Article in English | MEDLINE | ID: covidwho-1376297

ABSTRACT

BACKGROUND: Primary care has played a central role in the community response to the coronavirus disease-19 (COVID-19) pandemic. The use of the National Early Warning Score 2 (NEWS2) has been advocated as a tool to guide escalation decisions in the community. The performance of this tool applied in this context is unclear. AIM: To evaluate the process of escalation of care to the hospital within a primary care assessment centre (PCAC) designed to assess patients with suspected COVID-19 in the community. DESIGN AND SETTING: A retrospective service evaluation of all adult patients assessed between 30 March and 22 April 2020 within a COVID-19 primary care assessment centre within Sandwell West Birmingham CCG. METHOD: A database of patient demographics, healthcare interactions and physiological observations was constructed. NEWS2 and CRB65 scores were calculated retrospectively. The proportion of patients escalated was within risk groups defined by NHSE guidelines in place during the evaluation period was determined. RESULTS: A total of 150 patients were identified. Following assessment 13.3% (n = 20) patients were deemed to require escalation. The proportion of patients escalated with a NEWS2 greater than or equal to 3 was 46.9% (95% CI 30.8-63.6%). The proportion of patients escalated to secondary care using NHSE defined risk thresholds was 0% in the green group, 22% (n = 4) in the amber group, and 81.3% (n = 13) in the red group. CONCLUSION: Clinical decisions to escalate care to the hospital did not follow initial guidance written for the COVID-19 outbreak but were demonstrated to be safe.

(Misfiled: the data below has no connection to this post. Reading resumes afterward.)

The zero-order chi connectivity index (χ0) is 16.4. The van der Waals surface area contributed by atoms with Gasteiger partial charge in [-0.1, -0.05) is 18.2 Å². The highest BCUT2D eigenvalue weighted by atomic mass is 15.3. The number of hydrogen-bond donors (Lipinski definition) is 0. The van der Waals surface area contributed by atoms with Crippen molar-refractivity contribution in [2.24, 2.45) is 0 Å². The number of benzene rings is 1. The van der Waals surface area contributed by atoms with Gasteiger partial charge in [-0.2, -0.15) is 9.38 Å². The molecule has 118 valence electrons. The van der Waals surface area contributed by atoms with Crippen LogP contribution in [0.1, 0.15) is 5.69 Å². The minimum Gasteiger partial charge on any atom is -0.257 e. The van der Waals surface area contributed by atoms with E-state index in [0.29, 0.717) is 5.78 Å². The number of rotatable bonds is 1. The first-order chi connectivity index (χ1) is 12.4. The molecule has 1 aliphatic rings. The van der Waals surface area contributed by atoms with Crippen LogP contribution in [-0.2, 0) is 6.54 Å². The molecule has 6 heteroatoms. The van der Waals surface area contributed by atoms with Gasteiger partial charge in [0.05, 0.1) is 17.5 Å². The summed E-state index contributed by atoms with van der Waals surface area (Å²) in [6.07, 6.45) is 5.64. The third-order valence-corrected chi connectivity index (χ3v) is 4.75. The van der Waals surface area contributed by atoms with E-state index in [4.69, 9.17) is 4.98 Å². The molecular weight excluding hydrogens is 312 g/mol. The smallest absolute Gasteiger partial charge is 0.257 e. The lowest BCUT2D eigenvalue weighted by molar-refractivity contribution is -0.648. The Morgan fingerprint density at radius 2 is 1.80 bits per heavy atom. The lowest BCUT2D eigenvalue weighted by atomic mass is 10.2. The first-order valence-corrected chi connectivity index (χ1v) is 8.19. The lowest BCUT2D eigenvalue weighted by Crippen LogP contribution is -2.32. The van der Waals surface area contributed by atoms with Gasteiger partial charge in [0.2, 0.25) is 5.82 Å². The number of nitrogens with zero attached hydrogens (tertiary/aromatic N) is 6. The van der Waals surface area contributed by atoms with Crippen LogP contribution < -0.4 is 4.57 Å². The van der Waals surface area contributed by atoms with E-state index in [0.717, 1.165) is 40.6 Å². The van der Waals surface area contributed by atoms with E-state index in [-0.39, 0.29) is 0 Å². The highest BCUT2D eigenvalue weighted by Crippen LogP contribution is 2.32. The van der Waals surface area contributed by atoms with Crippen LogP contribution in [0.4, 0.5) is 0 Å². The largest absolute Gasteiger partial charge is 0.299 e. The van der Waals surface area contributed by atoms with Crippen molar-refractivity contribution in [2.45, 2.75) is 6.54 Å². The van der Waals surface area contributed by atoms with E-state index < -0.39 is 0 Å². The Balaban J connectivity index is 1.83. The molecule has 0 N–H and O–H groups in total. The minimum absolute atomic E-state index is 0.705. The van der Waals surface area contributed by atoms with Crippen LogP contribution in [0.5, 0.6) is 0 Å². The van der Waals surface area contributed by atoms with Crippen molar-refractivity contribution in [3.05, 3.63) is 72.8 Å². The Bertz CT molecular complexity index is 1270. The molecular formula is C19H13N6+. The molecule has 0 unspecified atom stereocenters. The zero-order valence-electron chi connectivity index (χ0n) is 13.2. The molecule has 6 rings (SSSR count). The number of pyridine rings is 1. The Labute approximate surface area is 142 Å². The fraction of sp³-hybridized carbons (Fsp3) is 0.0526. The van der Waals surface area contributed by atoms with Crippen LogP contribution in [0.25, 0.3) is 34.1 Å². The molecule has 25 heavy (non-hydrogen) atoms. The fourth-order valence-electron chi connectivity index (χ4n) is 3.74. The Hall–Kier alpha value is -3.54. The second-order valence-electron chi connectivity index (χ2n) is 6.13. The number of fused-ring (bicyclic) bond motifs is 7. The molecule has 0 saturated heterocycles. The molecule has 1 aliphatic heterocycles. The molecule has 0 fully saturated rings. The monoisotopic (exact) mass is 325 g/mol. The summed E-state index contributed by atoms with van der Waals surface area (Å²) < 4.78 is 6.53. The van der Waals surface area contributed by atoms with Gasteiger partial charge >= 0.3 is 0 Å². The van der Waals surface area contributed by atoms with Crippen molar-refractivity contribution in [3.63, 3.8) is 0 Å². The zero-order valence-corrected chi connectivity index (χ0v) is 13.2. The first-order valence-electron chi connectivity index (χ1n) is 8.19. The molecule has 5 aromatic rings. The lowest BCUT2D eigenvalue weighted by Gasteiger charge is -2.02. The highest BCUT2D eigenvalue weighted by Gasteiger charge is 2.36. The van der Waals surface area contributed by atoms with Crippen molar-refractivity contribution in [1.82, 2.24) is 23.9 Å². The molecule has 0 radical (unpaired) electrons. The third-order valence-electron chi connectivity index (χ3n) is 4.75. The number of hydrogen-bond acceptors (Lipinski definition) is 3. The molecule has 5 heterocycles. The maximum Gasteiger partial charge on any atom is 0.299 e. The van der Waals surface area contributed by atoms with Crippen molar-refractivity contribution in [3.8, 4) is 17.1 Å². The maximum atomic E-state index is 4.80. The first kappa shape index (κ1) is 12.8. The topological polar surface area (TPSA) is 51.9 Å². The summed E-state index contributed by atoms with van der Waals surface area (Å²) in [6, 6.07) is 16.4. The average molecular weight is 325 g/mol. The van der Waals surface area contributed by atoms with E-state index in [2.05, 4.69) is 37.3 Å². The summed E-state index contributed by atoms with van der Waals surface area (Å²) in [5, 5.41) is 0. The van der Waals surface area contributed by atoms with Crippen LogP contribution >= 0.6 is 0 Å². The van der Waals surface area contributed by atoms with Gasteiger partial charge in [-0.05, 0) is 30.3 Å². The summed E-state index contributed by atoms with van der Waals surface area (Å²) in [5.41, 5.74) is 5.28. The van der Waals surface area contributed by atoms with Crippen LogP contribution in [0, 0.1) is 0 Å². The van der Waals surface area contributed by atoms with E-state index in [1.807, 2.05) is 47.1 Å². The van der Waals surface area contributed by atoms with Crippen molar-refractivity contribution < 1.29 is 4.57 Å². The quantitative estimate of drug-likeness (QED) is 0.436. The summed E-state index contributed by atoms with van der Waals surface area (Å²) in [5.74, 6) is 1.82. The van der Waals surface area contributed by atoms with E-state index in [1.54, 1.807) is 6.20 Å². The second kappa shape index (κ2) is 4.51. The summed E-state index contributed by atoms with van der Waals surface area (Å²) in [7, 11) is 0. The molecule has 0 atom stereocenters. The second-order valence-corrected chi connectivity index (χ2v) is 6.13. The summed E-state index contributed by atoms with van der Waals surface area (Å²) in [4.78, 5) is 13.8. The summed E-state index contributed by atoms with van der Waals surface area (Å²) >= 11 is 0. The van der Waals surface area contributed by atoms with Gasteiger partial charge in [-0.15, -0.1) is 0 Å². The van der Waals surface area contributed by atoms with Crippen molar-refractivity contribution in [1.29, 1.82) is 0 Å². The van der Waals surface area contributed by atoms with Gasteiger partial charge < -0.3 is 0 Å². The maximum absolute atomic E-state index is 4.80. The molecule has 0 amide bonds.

In most cases, coronavirus disease-19 (COVID-19) is a mild illness that resolves on its own. Some patients develop severe disease requiring hospital treatment. Identifying which patients are likely to need hospital treatment is a challenge. Many GP practices have developed specific services designed to assess patients with suspected COVID-19 and establish whether hospital treatment is necessary. We evaluated a service providing this function in Birmingham. We examined the care pathway of 150 patients assessed within the service to established factors associated with the need for hospital assessment. We found a national decision tool designed to aid the process was a poor descriptor of what happened in practice.